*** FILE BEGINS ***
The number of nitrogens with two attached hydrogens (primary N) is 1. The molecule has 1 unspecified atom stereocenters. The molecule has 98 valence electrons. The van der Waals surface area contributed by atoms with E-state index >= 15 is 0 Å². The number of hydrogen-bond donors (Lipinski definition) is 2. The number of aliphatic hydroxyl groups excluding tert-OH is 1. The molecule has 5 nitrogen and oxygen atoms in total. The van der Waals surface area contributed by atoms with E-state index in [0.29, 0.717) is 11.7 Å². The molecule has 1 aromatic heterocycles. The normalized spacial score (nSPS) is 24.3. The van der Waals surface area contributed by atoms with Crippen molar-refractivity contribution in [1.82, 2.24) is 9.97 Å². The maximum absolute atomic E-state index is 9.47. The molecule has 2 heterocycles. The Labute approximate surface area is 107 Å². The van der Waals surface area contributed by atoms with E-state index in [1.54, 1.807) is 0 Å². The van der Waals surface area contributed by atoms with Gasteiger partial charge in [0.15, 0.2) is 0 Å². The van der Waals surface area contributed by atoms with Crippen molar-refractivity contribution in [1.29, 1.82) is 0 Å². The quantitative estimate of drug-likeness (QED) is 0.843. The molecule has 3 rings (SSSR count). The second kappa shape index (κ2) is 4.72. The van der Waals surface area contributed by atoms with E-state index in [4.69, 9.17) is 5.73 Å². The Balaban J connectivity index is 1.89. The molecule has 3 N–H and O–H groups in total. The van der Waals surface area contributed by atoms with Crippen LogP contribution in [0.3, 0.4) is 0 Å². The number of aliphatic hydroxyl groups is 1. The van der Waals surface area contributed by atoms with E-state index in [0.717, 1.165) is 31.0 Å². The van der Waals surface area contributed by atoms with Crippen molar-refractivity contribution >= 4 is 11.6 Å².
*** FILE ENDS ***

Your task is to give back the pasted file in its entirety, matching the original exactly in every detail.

The number of nitrogens with two attached hydrogens (primary N) is 1. The molecule has 1 unspecified atom stereocenters. The molecule has 98 valence electrons. The van der Waals surface area contributed by atoms with E-state index >= 15 is 0 Å². The number of hydrogen-bond donors (Lipinski definition) is 2. The number of aliphatic hydroxyl groups excluding tert-OH is 1. The molecule has 5 nitrogen and oxygen atoms in total. The van der Waals surface area contributed by atoms with E-state index in [0.29, 0.717) is 11.7 Å². The molecule has 1 aromatic heterocycles. The normalized spacial score (nSPS) is 24.3. The van der Waals surface area contributed by atoms with Crippen molar-refractivity contribution in [1.82, 2.24) is 9.97 Å². The maximum absolute atomic E-state index is 9.47. The molecule has 2 heterocycles. The Labute approximate surface area is 107 Å². The van der Waals surface area contributed by atoms with E-state index in [1.54, 1.807) is 0 Å². The van der Waals surface area contributed by atoms with Gasteiger partial charge in [0.15, 0.2) is 0 Å². The van der Waals surface area contributed by atoms with Crippen molar-refractivity contribution in [1.29, 1.82) is 0 Å². The quantitative estimate of drug-likeness (QED) is 0.843. The molecule has 3 rings (SSSR count). The second kappa shape index (κ2) is 4.72. The van der Waals surface area contributed by atoms with E-state index in [4.69, 9.17) is 5.73 Å². The Balaban J connectivity index is 1.89. The molecule has 3 N–H and O–H groups in total. The van der Waals surface area contributed by atoms with Crippen LogP contribution in [0.3, 0.4) is 0 Å². The number of aliphatic hydroxyl groups is 1. The van der Waals surface area contributed by atoms with E-state index in [0.717, 1.165) is 31.0 Å². The van der Waals surface area contributed by atoms with Crippen molar-refractivity contribution >= 4 is 11.6 Å².